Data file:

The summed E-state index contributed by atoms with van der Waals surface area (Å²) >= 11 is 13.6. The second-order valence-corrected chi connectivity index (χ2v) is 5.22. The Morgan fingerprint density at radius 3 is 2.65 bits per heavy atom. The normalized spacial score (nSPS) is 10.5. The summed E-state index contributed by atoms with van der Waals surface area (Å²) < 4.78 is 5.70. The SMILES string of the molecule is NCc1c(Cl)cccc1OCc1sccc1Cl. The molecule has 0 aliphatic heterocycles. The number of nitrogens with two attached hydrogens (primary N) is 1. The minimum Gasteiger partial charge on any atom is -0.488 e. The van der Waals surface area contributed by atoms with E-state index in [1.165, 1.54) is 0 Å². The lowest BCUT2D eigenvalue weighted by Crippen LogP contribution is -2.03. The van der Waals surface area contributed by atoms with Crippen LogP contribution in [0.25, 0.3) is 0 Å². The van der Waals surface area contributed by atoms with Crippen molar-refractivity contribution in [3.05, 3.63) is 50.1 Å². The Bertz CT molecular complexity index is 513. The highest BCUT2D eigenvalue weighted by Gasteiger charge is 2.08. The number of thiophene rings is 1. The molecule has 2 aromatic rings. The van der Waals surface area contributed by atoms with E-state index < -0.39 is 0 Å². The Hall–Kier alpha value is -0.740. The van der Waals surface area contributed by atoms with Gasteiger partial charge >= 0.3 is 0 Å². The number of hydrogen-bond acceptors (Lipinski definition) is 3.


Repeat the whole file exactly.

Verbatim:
The summed E-state index contributed by atoms with van der Waals surface area (Å²) >= 11 is 13.6. The second-order valence-corrected chi connectivity index (χ2v) is 5.22. The Morgan fingerprint density at radius 3 is 2.65 bits per heavy atom. The normalized spacial score (nSPS) is 10.5. The summed E-state index contributed by atoms with van der Waals surface area (Å²) < 4.78 is 5.70. The SMILES string of the molecule is NCc1c(Cl)cccc1OCc1sccc1Cl. The molecule has 0 aliphatic heterocycles. The number of nitrogens with two attached hydrogens (primary N) is 1. The minimum Gasteiger partial charge on any atom is -0.488 e. The van der Waals surface area contributed by atoms with E-state index in [1.165, 1.54) is 0 Å². The lowest BCUT2D eigenvalue weighted by Crippen LogP contribution is -2.03. The van der Waals surface area contributed by atoms with Crippen LogP contribution in [0.25, 0.3) is 0 Å². The van der Waals surface area contributed by atoms with Crippen molar-refractivity contribution in [3.05, 3.63) is 50.1 Å². The Bertz CT molecular complexity index is 513. The highest BCUT2D eigenvalue weighted by Gasteiger charge is 2.08. The number of thiophene rings is 1. The molecule has 2 aromatic rings. The van der Waals surface area contributed by atoms with E-state index < -0.39 is 0 Å². The Hall–Kier alpha value is -0.740. The van der Waals surface area contributed by atoms with Gasteiger partial charge >= 0.3 is 0 Å². The number of hydrogen-bond acceptors (Lipinski definition) is 3.